Companies have spent millions on software systems to help improve key business processes. Business intelligence also involves risk management techniques. The answer to these questions (and many more) can be found in the information already stored in your company database, and extracting these answers is the heart of Business Intelligence. It is no surprise that in many high-performing organizations, business intelligence and root cause analysis have emerged as top strategic initiatives and priorities for senior management.
Providing clients with complete assistance in new software implementation and structural designing for the company are some more key aspects of this job. Dashboard software creates data visualizations (graphs, charts, metrics) that monitor client interactions, revenue, reports, and scorecards.
Errors in data capture or broken processes across the business may only come to light when analyzed in the context of the bigger picture. Traditional information systems tend to be inflexible structures, making it difficult to adapt to the data capture processes of the business, and rapid generation of information for decision-making.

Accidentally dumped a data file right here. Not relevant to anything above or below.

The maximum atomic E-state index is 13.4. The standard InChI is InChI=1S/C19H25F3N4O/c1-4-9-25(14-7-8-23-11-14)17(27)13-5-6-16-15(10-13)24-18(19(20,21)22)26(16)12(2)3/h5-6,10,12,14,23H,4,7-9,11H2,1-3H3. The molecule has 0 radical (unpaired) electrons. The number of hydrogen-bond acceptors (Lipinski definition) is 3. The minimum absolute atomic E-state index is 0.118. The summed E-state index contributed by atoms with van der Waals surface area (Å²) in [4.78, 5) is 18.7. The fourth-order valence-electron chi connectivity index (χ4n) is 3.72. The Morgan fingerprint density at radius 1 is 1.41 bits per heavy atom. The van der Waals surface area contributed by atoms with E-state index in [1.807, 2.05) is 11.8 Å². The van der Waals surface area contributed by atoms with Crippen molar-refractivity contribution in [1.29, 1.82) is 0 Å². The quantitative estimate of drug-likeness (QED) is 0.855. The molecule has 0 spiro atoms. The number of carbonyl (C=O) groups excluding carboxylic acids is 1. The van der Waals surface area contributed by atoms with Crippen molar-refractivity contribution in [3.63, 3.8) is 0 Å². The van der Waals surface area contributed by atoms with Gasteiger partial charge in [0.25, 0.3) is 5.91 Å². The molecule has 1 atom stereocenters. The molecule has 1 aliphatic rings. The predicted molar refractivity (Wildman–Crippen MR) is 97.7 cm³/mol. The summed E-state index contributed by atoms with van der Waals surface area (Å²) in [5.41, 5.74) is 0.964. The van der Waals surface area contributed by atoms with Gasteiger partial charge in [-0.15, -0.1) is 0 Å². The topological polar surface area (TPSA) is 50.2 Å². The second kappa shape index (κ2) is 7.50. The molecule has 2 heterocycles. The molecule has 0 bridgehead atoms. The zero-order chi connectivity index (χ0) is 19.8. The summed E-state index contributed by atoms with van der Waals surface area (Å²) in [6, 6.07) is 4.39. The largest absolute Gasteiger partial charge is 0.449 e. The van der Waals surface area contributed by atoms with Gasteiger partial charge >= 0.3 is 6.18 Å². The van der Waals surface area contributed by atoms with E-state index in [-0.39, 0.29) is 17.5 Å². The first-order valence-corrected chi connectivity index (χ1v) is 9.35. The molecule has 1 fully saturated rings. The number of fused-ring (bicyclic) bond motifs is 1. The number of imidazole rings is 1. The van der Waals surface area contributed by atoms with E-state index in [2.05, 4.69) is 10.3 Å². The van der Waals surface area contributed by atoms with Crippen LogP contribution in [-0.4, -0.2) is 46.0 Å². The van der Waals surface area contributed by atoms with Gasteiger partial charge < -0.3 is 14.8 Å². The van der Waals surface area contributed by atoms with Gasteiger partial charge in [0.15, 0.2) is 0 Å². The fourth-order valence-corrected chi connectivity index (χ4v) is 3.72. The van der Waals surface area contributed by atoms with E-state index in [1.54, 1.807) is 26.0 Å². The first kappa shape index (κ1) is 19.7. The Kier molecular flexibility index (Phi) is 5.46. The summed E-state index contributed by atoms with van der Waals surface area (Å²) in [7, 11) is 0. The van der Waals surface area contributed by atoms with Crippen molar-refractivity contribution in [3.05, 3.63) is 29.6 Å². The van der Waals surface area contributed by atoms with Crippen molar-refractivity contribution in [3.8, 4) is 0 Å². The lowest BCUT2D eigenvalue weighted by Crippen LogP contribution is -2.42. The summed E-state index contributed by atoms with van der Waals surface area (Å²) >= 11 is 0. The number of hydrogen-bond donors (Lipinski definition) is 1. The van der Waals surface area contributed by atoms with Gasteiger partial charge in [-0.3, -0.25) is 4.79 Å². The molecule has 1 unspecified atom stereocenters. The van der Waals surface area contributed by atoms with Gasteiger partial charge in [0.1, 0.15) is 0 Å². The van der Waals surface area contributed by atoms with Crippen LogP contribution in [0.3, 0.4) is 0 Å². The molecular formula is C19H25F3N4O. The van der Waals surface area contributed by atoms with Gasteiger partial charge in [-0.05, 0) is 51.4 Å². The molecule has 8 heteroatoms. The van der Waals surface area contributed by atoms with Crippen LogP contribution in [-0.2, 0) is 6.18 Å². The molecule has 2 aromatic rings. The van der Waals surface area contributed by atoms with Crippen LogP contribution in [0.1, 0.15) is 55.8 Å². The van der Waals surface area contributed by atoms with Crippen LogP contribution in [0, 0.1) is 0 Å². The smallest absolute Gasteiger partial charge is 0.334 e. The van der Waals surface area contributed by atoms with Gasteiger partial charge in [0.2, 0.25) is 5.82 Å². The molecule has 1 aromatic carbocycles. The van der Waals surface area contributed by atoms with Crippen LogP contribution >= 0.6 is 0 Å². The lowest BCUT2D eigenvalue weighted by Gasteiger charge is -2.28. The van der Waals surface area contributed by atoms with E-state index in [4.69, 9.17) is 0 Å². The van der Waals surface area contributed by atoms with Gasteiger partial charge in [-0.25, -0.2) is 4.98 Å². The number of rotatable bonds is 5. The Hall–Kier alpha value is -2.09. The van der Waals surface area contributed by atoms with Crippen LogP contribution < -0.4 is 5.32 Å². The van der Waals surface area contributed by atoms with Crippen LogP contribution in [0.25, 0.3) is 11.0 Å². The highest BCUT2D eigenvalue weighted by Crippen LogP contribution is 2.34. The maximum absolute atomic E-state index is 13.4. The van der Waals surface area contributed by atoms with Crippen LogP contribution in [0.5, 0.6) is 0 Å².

With those four as a start, the next key priorities are to enable more data to pervade into more areas of the business, and ultimately allow more of the vital organizational data to be analyzed and visualized. Unfortunately, due to constraints and inflexibility of most healthcare information systems, healthcare organizations are forced to operate in a retrospective mode rather than acting in real time.
Business Intelligence actually refers to a set of theories, methodologies and technologies that transform raw data into information that can be meaningful and useful to a business in terms of its strategic planning. Performance management is the process of tracking these changes so by encompassing performance management into your business management strategy you can actually change peoples behavior and change business.